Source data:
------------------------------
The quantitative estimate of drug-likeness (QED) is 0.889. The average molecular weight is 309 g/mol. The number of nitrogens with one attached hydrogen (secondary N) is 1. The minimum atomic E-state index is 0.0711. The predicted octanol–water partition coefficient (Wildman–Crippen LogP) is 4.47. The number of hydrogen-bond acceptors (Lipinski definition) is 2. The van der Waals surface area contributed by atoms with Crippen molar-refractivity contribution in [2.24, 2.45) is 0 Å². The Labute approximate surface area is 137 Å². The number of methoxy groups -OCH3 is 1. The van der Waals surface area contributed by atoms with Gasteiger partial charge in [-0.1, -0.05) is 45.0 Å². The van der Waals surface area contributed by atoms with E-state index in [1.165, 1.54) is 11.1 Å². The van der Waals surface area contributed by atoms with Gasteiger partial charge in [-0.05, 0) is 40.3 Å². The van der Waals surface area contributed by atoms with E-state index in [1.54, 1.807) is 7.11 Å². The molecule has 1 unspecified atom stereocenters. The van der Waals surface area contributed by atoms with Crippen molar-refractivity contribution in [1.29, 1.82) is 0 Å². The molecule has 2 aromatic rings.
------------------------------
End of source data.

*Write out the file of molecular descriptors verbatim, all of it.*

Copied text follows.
The quantitative estimate of drug-likeness (QED) is 0.889. The average molecular weight is 309 g/mol. The number of nitrogens with one attached hydrogen (secondary N) is 1. The minimum atomic E-state index is 0.0711. The predicted octanol–water partition coefficient (Wildman–Crippen LogP) is 4.47. The number of hydrogen-bond acceptors (Lipinski definition) is 2. The van der Waals surface area contributed by atoms with Crippen molar-refractivity contribution in [2.24, 2.45) is 0 Å². The Labute approximate surface area is 137 Å². The number of methoxy groups -OCH3 is 1. The van der Waals surface area contributed by atoms with Gasteiger partial charge in [-0.1, -0.05) is 45.0 Å². The van der Waals surface area contributed by atoms with E-state index in [1.165, 1.54) is 11.1 Å². The van der Waals surface area contributed by atoms with Gasteiger partial charge in [-0.05, 0) is 40.3 Å². The van der Waals surface area contributed by atoms with E-state index in [1.54, 1.807) is 7.11 Å². The molecule has 1 unspecified atom stereocenters. The van der Waals surface area contributed by atoms with Crippen molar-refractivity contribution in [1.29, 1.82) is 0 Å². The molecule has 2 aromatic rings.